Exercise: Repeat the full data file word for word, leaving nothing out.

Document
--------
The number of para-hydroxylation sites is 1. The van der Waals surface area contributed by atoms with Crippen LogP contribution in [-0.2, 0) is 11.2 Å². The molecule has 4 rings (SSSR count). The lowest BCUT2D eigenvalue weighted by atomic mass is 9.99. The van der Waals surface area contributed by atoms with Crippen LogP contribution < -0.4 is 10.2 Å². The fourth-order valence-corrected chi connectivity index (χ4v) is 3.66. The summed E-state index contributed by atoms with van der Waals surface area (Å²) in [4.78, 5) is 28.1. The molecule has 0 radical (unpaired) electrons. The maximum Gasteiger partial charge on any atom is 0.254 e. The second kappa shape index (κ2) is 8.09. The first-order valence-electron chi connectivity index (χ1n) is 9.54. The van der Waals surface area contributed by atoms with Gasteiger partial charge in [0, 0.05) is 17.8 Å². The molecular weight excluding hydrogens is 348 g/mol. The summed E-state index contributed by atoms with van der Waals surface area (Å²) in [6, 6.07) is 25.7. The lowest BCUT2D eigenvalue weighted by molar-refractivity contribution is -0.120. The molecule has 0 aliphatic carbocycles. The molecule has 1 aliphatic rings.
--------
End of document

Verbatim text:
The number of para-hydroxylation sites is 1. The van der Waals surface area contributed by atoms with Crippen LogP contribution in [-0.2, 0) is 11.2 Å². The molecule has 4 rings (SSSR count). The lowest BCUT2D eigenvalue weighted by atomic mass is 9.99. The van der Waals surface area contributed by atoms with Crippen LogP contribution < -0.4 is 10.2 Å². The fourth-order valence-corrected chi connectivity index (χ4v) is 3.66. The summed E-state index contributed by atoms with van der Waals surface area (Å²) in [4.78, 5) is 28.1. The molecule has 0 radical (unpaired) electrons. The maximum Gasteiger partial charge on any atom is 0.254 e. The second kappa shape index (κ2) is 8.09. The first-order valence-electron chi connectivity index (χ1n) is 9.54. The van der Waals surface area contributed by atoms with Gasteiger partial charge in [0, 0.05) is 17.8 Å². The molecular weight excluding hydrogens is 348 g/mol. The summed E-state index contributed by atoms with van der Waals surface area (Å²) in [6, 6.07) is 25.7. The lowest BCUT2D eigenvalue weighted by molar-refractivity contribution is -0.120. The molecule has 0 aliphatic carbocycles. The molecule has 1 aliphatic rings.